Application Fees Aren’t the Only Fees
The application fee isn’t the only cost involved in licensing. You may also have to pay to register with the FCVS.
The Federation Credentials Verification Service is provided through the FSMB and is the official source for some of the many documents you’ll need to submit with your application. (We’ll go into more detail on that in a minute).
FCVS charges $395 to submit your documents to one state licensing board, plus an additional $99 for every other board you apply to.
You’ll Have to Pay for a DEA License, Too
A Drug Enforcement Administration license is required by law for prescribing narcotics and controlled substances. While some physicians in certain specialties may not need or want a DEA license, those who do must pay $888 every three years.
Can You Get Licensed in Multiple States at the Same Time?
Physicians who intend to work in multiple parts of the country have to follow the licensure process for each and every state they work in. The good news is that there is an easy way to do so.
The Interstate Medical Licensure Compact (IMLC) streamlines the process and allows physicians to get licensed in multiple states simultaneously or at different points throughout their career.
This is especially helpful for locum tenens physicians who travel frequently to work in medical practices around the country. It’s also a huge benefit for those that provide patient care via telemedicine in multiple locations.
Read more: Everything You Need to Know About Working as a Locum Tenens Physician
How Does the IMLC Work?
Physicians can participate in the IMLC if they are currently licensed in a “compact state.” Not all states are part of the compact (yet), but as of right now, 37 are.
To apply for additional licenses through the IMLC, you must meet a set of specific requirements, including:
You hold a current, valid, unrestricted license in a compact state.
You passed each part of the USMLE or COMLEX in no more than three attempts.
You are not currently under investigation.
You have no disciplinary actions on your record.
If you meet these criteria, you may be eligible to obtain one or more additional licenses through the IMLC without dealing directly with each state’s medical board. The initial fee to apply through the IMLC is $700, plus individual state fees for each license.
Want to know if your state is one of the 37 that participate? View the current IMLC participating states map here.
Tips for Applying for Your License
The license application process can be time-consuming, as it requires you to submit a vast amount of personal information and documentation that verifies you meet the educational, examination, and background check requirements.
Here are some tips on how to make it easier.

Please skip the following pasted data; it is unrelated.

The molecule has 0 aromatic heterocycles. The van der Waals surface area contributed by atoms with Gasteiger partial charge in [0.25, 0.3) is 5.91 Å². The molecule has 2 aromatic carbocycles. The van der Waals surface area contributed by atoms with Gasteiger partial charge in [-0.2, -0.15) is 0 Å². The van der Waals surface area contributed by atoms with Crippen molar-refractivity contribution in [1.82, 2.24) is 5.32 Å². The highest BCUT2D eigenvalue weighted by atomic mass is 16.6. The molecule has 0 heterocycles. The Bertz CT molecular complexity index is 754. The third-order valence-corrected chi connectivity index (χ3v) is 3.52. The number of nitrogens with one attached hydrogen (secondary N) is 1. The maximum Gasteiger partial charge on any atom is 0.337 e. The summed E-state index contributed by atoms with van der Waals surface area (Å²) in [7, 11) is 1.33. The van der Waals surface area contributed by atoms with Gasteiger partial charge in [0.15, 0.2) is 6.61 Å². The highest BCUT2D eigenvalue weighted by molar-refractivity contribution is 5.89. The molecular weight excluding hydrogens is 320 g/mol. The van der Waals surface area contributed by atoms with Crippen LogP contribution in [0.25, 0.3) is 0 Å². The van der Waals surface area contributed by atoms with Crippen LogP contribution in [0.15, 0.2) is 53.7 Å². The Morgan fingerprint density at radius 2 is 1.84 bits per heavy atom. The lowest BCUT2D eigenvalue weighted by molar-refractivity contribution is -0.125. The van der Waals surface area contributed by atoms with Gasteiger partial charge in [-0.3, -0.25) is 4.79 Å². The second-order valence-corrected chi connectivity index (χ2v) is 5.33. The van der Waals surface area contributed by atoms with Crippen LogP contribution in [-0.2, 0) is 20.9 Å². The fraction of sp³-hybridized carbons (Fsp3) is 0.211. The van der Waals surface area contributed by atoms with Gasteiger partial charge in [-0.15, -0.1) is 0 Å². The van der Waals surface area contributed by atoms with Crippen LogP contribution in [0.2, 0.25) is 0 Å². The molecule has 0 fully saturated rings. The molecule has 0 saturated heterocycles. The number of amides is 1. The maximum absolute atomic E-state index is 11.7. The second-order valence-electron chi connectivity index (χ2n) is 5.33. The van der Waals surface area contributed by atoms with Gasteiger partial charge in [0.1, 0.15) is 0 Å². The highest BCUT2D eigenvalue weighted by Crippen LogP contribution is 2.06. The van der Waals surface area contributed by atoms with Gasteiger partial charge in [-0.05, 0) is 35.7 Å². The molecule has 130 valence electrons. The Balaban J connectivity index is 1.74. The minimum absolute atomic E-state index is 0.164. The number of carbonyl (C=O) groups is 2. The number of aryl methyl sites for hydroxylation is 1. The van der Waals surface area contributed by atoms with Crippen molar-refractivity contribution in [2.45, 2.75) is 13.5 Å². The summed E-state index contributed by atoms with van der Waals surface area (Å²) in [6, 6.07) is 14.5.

Visit Your State Medical Board’s Website
Before starting the application process, visit your state’s official website (ending in .gov). There you can obtain a complete list of all the requirements you’ll need to meet, as well as official application forms.
View the FAQs on the .gov website to determine which source(s) your state will accept verification from. Some require primary source verification, while others prefer that you submit verifying documents through the FCVS.
The FCVS can verify your:
While most boards accept FCVS verifications, some require it.
If yours does, be sure to register with the FCVS so you can get your verification documents in order in a timely manner. Once they have your verification records, you can pay to have them submitted to any board at any time.
Make Sure Your Application is Complete
It’s vital that you complete your application with 100% accuracy. Even the slightest error can cause delays in the approval process, which in some places already takes several months.
Disclose All Important Information
Be sure to disclose and be honest about any disciplinary actions or malpractice complaints against you. Whether you have a complaint or action pending or have had one in the past, you’ll want to be upfront about the details.
If you have malpractice claims against you now or in the past, your state board may ask you to include all court papers regarding those claims.
Whether you had to pay damages or were found to be not at fault, medical boards typically want to see documentation to ensure that they’re issuing licenses to qualified physicians only.
Waiting out the license approval process often seems like yet one more hoop to jump through in order to practice medicine.
Because you have no control over how quickly (or slowly) the medical board reviews your application, the best thing to do is practice patience.
If you’ve met all the requirements, submitted an accurate application, and done your due diligence, your license should arrive — it just might take a little while.
From nurses and physician assistants to MDs and DOs, all healthcare professionals must obtain a medical license. The application process can be complex, involve fees and background checks, and take several months.
Once you do receive your license, be sure to take the proper steps to protect it. That includes knowing what CME requirements you have to fulfill for license renewal and purchasing liability coverage with a malpractice insurance policy. If your state mandates that you carry malpractice insurance, failure to obtain coverage could result in your license being suspended.
Contact LeverageRx now to obtain malpractice insurance rates and compare insurance companies in your region.